Today I had the joy of stumbling upon a brilliant poem by John Agard whilst working my day job as an English TA. The poem not only stroked my history grad ego (it’s always nice to look at a piece of literature and know a little about the figures mentioned) but also captures in its essence why I believe that everyone should know their history. Before I prattle on too much here is the poem read out by the man himself:
Why have I suddenly fallen for this piece? There’s a couple of reasons. Firstly, it’s because this poem relates directly into a debate that’s been rumbling on for a while now. What subjects do we pick for the history curriculum in the post-colonial world? Mary Seacole was recently threatened with deletion from the primary school curriculum. Soon after Benjamin Zephaniah talked openly of black student’s being turned off by history. In a tit-for-tat atack Chris McGovern (head of the H.A.) claimed students and parents are bored of ‘slavery’ and ‘deprivation.’ The black parents he had talked to in Lewisham he said would prefer a more ‘Old Etonian’ view of the past. I, white girl that I am, live a couple of postcodes over from Lewisham and you may have guessed side with Zephaniah. The first suggestion for my Black History Month Film Club this October? Roots. The first topics the kids in my after school history club suggested studying? Racism, civil rights and colonisation. There were no calls for ‘Hitler and the Henrys’ in Camberwell.
This brings me onto why I love the poem. In fact one single anecdote will explain it. One student, who usually sits at the back of the class, on hearing the name ‘Nanny de Maroon’ was overtaken by visible pride. Her hand shook violently above her head before she burst out ‘…SHE WAS HALF GHANAIAN HALF JAMAICAN LIKE ME!’ This outburst was followed by another student incitefully proclaiming that we learn about Nelson and not Shaka the Zulu because the Zulu’s were once the enemy. This poem triggered not only some great language analysis but historical insights. It took me until 18 to realise I’d never learnt Irish history, even though we live in Britain, because there are aspects of it that make the English look really bad (Croke Park, 1916 anyone?) These girls are two years ahead of me!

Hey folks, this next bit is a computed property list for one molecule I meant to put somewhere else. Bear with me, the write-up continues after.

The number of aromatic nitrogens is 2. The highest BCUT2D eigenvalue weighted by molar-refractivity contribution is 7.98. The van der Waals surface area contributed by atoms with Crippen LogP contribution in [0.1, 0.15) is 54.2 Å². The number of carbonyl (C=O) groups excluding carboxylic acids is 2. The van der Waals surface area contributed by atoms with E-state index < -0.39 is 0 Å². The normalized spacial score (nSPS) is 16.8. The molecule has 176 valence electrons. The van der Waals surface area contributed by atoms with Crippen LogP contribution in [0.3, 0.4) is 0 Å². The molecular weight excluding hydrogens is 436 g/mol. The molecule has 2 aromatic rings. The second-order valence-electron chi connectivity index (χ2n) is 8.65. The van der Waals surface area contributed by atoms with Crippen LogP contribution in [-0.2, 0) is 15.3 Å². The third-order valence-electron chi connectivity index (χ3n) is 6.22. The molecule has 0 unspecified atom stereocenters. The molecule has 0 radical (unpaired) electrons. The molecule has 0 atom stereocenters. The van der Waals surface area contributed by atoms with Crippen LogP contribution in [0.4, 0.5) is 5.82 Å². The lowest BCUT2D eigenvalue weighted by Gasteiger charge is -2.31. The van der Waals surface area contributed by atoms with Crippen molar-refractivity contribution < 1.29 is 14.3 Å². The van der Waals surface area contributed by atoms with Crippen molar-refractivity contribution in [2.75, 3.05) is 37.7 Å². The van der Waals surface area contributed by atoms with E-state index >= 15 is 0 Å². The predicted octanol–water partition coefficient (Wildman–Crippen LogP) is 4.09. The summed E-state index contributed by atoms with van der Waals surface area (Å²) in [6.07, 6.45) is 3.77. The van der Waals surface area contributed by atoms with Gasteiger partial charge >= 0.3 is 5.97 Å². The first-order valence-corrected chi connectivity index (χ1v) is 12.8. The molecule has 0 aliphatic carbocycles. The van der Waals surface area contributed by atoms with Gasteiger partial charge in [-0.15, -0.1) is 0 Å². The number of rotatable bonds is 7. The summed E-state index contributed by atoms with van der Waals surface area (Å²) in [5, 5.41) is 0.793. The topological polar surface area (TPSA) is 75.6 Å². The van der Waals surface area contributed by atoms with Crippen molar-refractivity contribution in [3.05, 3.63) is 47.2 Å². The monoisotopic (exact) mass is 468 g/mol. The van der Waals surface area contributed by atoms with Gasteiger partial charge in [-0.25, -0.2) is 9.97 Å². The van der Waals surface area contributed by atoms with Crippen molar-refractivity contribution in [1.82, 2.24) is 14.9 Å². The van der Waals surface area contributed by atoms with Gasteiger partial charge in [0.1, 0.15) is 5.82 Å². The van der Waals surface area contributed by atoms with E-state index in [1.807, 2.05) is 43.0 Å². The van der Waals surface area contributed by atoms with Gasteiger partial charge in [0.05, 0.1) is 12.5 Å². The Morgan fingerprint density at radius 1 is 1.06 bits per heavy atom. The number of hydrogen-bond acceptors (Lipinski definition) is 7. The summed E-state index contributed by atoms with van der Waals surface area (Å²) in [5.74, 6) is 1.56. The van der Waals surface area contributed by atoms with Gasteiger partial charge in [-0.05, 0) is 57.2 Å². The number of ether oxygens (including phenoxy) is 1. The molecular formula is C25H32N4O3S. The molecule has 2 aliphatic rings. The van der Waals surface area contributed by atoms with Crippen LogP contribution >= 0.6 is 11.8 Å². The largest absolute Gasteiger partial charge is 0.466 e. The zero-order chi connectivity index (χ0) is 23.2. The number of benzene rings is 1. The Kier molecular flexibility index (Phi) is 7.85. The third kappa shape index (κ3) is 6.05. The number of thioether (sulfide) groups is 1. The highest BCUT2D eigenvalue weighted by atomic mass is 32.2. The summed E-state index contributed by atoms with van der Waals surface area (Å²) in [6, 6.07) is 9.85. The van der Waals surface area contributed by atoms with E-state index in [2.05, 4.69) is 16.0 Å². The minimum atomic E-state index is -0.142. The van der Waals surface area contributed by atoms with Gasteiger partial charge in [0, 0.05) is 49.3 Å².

In 2009, I attended a debate upon the subject of the curriculum and colonialism filled with experts and it got heated. One panellist’s cries of differentiating the curriculum to each child’s individual experience was met with a collective round of sighs. Don’t teachers have enough to do without catering to 30 kids respective backgrounds? Another panellist retorted. I don’t profess to have any answers. What I do know is that the idea of reducing the National Curriculum to Kings and Queens and key white, English figures is a disservice not only to BME students, but to us all. In John’s case in researching black history he found figures symbolic of pride, bravery in the face of adversity, intelligence and defiance. Such figures prove you can make something of yourself, rise from nothing and fight through adversity. Learning solely about Nelson and Waterloo? Dick Whittington? Henry VIII? To me that says kids, if you want to get anywhere, you best be born above middle class and white. In an increasingly multicultural society, is this the curriculum we want? That year eleven class’ reaction today was a testament to how powerful learning about your history, learning about your people’s story can be. If it is impossible to diversify the historical curriculum, I hope at least we take time to encourage pupils to research their heritage in their own time. I currently do that after school.
John Agard, ‘Checking Out Me History’, AQA Moon on the Tides Anthology/ Youtube
Teachers TV Televised Debate, ‘Multicultural Britain and the National Curriculum’ (Winter, 2009)
Hannah Richards, ‘Zephaniah Warns “Black Children Turned Off By History” ‘, BBC News (October, 2012)
Miranda Kaufman, specialist on the African inhabitants of the Early Modern Western World.